Clinical Reader also currently uses two copyrighted images on their Partners (specific original source, copyright notice at bottom) and Advertising pages (from somewhere on Signalnoise). A ‘credit’ link to a source doesn’t honor an image copyright. (….) Commercial organizations can well afford to purchase or design their own graphics.

In a later post, Nikki also showed that the multimedia wrongfully used SpringerImages, that must not be (…) used for commercial purpose  including the placement or upload of the Licensed Content on a commercial entity’s internet website.

Peter Murray twittered to @allan marks, co-founder of Clinical Reader:

@allan_marks It seems your Clinical Reader radiology image (http://bit.ly/3YbLa) was swiped from a Flickr user http://bit.ly/3XXKGm

In addition, the logo that was used by Clinical Reader to indicate the untangling of a maze of information (that I copied in my original draft above), was taken without permission from the website of FeedStitch where it was created by their designer Owen Shifflett. (see discussion).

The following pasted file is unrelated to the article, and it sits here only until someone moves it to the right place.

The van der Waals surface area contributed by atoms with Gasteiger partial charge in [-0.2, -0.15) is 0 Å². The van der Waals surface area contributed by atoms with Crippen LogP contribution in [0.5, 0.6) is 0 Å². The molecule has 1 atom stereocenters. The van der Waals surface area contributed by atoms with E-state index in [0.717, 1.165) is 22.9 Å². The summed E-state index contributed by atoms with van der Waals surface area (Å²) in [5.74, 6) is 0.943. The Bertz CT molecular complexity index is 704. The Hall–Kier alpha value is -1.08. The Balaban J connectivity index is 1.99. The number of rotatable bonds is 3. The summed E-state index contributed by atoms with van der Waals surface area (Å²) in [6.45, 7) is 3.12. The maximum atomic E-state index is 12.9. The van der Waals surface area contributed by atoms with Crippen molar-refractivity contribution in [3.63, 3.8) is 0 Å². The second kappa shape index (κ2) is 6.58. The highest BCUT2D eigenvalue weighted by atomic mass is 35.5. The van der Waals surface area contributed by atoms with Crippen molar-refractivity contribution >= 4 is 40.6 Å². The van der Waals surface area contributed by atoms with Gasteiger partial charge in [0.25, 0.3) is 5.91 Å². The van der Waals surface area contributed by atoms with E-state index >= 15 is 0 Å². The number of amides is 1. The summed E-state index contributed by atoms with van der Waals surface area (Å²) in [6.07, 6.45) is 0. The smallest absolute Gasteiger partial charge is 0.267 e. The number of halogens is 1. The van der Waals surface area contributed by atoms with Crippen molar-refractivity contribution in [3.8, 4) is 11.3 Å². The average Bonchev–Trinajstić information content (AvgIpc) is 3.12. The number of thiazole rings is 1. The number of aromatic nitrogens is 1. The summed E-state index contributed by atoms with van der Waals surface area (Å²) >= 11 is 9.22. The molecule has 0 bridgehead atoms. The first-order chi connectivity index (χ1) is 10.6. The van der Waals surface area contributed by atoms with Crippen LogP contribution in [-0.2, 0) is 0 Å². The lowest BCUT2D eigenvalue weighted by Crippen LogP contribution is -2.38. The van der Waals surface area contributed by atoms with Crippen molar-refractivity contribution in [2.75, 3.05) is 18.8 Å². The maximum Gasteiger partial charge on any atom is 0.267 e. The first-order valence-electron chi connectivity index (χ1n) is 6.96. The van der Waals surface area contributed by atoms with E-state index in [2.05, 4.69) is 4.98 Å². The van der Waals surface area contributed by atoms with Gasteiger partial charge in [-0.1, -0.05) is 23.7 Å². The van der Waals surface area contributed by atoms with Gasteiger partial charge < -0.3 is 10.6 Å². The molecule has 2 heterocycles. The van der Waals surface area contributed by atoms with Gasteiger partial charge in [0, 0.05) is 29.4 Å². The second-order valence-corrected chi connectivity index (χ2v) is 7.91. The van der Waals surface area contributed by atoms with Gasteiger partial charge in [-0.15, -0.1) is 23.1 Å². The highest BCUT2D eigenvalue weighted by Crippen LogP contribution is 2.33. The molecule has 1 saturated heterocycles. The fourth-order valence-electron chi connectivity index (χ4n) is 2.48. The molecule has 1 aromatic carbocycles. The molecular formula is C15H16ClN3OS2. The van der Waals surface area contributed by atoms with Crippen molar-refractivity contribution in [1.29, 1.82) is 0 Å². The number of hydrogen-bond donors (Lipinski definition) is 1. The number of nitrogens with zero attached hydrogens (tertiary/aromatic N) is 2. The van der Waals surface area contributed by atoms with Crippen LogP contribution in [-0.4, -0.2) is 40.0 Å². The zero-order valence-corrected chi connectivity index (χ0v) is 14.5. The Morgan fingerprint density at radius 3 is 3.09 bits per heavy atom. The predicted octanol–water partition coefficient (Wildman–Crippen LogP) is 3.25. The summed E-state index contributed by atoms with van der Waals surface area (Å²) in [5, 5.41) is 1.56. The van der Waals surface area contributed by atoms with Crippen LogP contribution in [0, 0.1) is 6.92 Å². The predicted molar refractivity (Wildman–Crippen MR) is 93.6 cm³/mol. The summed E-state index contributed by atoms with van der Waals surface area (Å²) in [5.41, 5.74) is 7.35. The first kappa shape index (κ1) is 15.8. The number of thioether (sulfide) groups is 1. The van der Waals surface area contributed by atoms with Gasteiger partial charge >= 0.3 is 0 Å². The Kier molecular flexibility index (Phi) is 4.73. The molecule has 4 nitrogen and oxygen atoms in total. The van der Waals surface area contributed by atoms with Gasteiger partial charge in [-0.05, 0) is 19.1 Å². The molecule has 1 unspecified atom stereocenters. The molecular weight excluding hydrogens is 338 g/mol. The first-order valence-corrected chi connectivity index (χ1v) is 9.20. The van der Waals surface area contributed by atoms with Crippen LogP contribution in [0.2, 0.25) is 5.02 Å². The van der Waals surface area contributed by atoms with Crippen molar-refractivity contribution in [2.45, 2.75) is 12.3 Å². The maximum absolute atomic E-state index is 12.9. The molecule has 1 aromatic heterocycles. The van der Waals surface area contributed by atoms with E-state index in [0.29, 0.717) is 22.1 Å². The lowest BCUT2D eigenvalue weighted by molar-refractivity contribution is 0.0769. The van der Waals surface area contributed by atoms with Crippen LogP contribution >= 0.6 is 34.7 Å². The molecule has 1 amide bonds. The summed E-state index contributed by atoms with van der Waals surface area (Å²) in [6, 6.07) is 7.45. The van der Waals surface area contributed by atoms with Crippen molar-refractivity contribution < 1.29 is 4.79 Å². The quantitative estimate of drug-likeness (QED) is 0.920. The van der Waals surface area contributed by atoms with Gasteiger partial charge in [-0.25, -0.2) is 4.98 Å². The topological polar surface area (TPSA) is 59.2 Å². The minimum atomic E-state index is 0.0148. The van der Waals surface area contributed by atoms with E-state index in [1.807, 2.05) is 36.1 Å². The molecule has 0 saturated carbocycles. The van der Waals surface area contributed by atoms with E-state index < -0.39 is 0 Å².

You kind of wonder what wasn’t copied.

3-8-2009 5-06-36 feed stitch

3. Threat to Nikki (Eagledawg) via Twitter

For me the most astonishing event was the immature “response” of Clinical Reader to Nikki after publishing her first post with appropriate critique. It was in the from of a real threat.

Twitter response

From several sources I now  understand Clinical Reader also reacted kind of offensive to other librarians, including @DataG and lukelibrarian. One was warned “I will contact Twitter and have your accounts shut down. Stick with the real deal – EBSCO, Ovid .. etc” or something to that effect. @DataG (Murray) also found a version of a Clinical Reader newsletter, still catched by the Google search engine entitled: “wave goodbye to the library journal shelf”, which was later withdrawn. (source: Murray on Twitter as @DataGhis blog dltj.org (6)) and